A Beltrami County teenager has become Minnesota’s sixth COVID-19 death involving someone 19 years of age or younger.
On Friday, the Minnesota Department of Health reported the death of a person aged 15 to 19 along with 61 others from COVID-19, the respiratory illness caused by a coronavirus infection. While 86% of the 9,616 deaths from COVID-19 in Minnesota have been in the elderly, a growing proportion has involved younger adults in the latest pandemic wave this summer and fall.
Teenage deaths, however, remain rare, with the first reported in Hennepin County in October and the second in November. State Director of Infectious Diseases Kris Ehresmann said she could not provide the third teenager’s immunization status, but the individual had an underlying health problem. The other three young people were under 10 years old.
State health officials have urged people to get vaccinated against COVID-19 and booster doses and also wear masks in crowded public places given the current rate of viral spread. The state-reported positivity rate for COVID-19 diagnostic tests has risen from 11% to 10.3% in the past two weeks, but health officials fear the Thanksgiving holiday rallies cause a further increase.
Minnesota recorded the third highest rate of new infections in the country in the past seven days, according to the Centers for Disease Control and Prevention, and reported another 5,685 cases on Friday. The state’s total infections reached 926,931.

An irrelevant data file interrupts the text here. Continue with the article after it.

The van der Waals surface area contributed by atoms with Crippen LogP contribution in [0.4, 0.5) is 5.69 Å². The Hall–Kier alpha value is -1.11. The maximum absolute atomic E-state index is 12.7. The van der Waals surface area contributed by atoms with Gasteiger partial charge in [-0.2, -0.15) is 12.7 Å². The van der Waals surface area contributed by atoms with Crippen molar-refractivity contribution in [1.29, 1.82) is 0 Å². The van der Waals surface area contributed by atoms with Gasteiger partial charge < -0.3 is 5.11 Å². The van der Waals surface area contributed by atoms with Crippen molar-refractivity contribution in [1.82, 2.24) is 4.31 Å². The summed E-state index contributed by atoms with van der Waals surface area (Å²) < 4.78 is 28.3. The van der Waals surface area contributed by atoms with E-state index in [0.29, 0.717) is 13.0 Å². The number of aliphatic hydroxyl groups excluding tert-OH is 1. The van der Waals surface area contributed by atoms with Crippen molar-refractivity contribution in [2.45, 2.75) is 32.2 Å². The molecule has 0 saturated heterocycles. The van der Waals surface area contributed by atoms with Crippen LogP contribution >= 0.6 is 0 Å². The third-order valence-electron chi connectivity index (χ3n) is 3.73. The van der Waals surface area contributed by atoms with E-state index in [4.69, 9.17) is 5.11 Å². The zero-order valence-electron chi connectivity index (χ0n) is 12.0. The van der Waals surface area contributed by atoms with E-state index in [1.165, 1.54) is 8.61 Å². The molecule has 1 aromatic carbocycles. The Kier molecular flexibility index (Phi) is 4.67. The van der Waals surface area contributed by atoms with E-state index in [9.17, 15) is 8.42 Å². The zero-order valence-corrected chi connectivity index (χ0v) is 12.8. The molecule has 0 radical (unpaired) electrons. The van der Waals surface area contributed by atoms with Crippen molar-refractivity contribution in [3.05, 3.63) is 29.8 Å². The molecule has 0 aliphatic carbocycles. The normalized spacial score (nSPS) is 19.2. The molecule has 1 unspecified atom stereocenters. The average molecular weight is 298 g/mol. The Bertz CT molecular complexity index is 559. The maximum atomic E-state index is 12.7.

The 1,556 COVID-19 hospitalizations in Minnesota on Thursday combined with non-COVID patients to fill more than 96% of inpatient beds.
The state reported the country’s second known infection on Thursday involving an omicron variant of the coronavirus in a man from Hennepin County who recently traveled to New York. The state has found eight samples of people who tested positive that could involve omicron. Genomic sequencing to search for the variant had been completed on five of these samples by Thursday afternoon. Four were negative for omicron.
Omicron has been branded a variant of concern after being identified on November 24 in South Africa because of its rapid spread and potential to evade immunity from a previous infection or vaccination. State Health Commissioner Jan Malcolm said on Wednesday that little was known about the variant, but the best strategy for Minnesota is to “stay in violation” and use the vaccination. and other tools to limit viral spread.
“Omicron is just another red flag, if we needed another, that this remains a global challenge that continues to evolve,” Malcolm said Wednesday. “Even though we feel like we are done with the pandemic, it is certainly not over with us. “
Minnesota ranks second among the states for vaccinated adults who received booster doses and 21st among states for its rate of 73.8% of people 5 years and older who received at least one first dose, according to the CDC. Malcolm said she was concerned Minnesota had become “lax” in other protective measures, with surveys showing that wearing masks in public rose from 79% to 22%.